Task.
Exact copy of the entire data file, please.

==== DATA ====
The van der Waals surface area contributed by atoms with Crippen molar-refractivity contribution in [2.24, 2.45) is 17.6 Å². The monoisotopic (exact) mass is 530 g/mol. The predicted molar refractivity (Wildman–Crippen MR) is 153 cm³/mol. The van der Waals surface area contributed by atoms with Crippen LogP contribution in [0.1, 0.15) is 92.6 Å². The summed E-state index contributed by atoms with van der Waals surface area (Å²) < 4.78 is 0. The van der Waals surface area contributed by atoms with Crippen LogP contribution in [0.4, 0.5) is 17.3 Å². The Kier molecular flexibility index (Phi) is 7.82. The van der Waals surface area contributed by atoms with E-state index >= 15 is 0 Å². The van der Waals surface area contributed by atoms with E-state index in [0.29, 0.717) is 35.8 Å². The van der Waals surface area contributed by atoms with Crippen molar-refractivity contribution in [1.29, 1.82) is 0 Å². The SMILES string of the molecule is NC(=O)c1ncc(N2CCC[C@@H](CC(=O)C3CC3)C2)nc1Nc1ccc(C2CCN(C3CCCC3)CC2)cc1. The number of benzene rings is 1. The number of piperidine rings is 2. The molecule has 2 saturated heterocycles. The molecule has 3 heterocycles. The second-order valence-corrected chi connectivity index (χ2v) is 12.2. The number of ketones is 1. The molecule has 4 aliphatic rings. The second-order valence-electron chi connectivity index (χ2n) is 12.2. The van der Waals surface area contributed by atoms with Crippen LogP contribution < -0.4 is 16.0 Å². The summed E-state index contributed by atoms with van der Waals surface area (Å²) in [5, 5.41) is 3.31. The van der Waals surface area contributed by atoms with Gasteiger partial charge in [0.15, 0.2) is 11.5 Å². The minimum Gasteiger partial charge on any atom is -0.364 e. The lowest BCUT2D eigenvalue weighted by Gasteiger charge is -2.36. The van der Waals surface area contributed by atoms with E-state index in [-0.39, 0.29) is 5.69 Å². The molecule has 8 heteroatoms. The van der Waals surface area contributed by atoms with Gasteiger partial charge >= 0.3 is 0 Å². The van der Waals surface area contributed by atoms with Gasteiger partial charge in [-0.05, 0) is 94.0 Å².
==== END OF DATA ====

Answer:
The van der Waals surface area contributed by atoms with Crippen molar-refractivity contribution in [2.24, 2.45) is 17.6 Å². The monoisotopic (exact) mass is 530 g/mol. The predicted molar refractivity (Wildman–Crippen MR) is 153 cm³/mol. The van der Waals surface area contributed by atoms with Crippen LogP contribution in [0.1, 0.15) is 92.6 Å². The summed E-state index contributed by atoms with van der Waals surface area (Å²) < 4.78 is 0. The van der Waals surface area contributed by atoms with Crippen LogP contribution in [0.4, 0.5) is 17.3 Å². The Kier molecular flexibility index (Phi) is 7.82. The van der Waals surface area contributed by atoms with E-state index >= 15 is 0 Å². The van der Waals surface area contributed by atoms with E-state index in [0.29, 0.717) is 35.8 Å². The van der Waals surface area contributed by atoms with Crippen molar-refractivity contribution in [1.29, 1.82) is 0 Å². The SMILES string of the molecule is NC(=O)c1ncc(N2CCC[C@@H](CC(=O)C3CC3)C2)nc1Nc1ccc(C2CCN(C3CCCC3)CC2)cc1. The number of benzene rings is 1. The number of piperidine rings is 2. The molecule has 2 saturated heterocycles. The molecule has 3 heterocycles. The second-order valence-corrected chi connectivity index (χ2v) is 12.2. The number of ketones is 1. The molecule has 4 aliphatic rings. The second-order valence-electron chi connectivity index (χ2n) is 12.2. The van der Waals surface area contributed by atoms with Crippen LogP contribution < -0.4 is 16.0 Å². The summed E-state index contributed by atoms with van der Waals surface area (Å²) in [5, 5.41) is 3.31. The van der Waals surface area contributed by atoms with Gasteiger partial charge in [0.15, 0.2) is 11.5 Å². The minimum Gasteiger partial charge on any atom is -0.364 e. The lowest BCUT2D eigenvalue weighted by Gasteiger charge is -2.36. The van der Waals surface area contributed by atoms with E-state index in [-0.39, 0.29) is 5.69 Å². The molecule has 8 heteroatoms. The van der Waals surface area contributed by atoms with Gasteiger partial charge >= 0.3 is 0 Å². The van der Waals surface area contributed by atoms with Gasteiger partial charge in [-0.05, 0) is 94.0 Å².